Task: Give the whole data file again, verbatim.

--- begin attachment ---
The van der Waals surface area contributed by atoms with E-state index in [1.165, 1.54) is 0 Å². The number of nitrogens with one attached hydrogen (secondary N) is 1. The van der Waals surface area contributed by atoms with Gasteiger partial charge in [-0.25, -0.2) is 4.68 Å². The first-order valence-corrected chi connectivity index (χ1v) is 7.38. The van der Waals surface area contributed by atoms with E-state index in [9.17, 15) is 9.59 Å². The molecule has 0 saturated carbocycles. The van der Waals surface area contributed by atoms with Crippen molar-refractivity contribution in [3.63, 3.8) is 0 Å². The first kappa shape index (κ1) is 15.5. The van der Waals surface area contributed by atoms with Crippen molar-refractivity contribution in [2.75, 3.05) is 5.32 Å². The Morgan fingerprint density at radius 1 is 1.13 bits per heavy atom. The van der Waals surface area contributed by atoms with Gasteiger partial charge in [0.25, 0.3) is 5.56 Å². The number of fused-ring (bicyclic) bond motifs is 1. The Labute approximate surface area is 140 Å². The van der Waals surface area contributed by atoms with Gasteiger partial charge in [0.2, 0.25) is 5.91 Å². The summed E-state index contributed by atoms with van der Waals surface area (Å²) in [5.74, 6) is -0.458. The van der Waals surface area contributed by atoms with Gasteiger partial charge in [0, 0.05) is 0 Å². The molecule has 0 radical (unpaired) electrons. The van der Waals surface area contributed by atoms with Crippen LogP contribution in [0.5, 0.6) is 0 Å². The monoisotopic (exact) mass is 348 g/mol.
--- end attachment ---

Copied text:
The van der Waals surface area contributed by atoms with E-state index in [1.165, 1.54) is 0 Å². The number of nitrogens with one attached hydrogen (secondary N) is 1. The van der Waals surface area contributed by atoms with Gasteiger partial charge in [-0.25, -0.2) is 4.68 Å². The first-order valence-corrected chi connectivity index (χ1v) is 7.38. The van der Waals surface area contributed by atoms with E-state index in [9.17, 15) is 9.59 Å². The molecule has 0 saturated carbocycles. The van der Waals surface area contributed by atoms with Crippen molar-refractivity contribution in [3.63, 3.8) is 0 Å². The first kappa shape index (κ1) is 15.5. The van der Waals surface area contributed by atoms with Crippen molar-refractivity contribution in [2.75, 3.05) is 5.32 Å². The Morgan fingerprint density at radius 1 is 1.13 bits per heavy atom. The van der Waals surface area contributed by atoms with Gasteiger partial charge in [0.25, 0.3) is 5.56 Å². The number of fused-ring (bicyclic) bond motifs is 1. The Labute approximate surface area is 140 Å². The van der Waals surface area contributed by atoms with Gasteiger partial charge in [0.2, 0.25) is 5.91 Å². The summed E-state index contributed by atoms with van der Waals surface area (Å²) in [5.74, 6) is -0.458. The van der Waals surface area contributed by atoms with Gasteiger partial charge in [0, 0.05) is 0 Å². The molecule has 0 radical (unpaired) electrons. The van der Waals surface area contributed by atoms with Crippen LogP contribution in [0.5, 0.6) is 0 Å². The monoisotopic (exact) mass is 348 g/mol.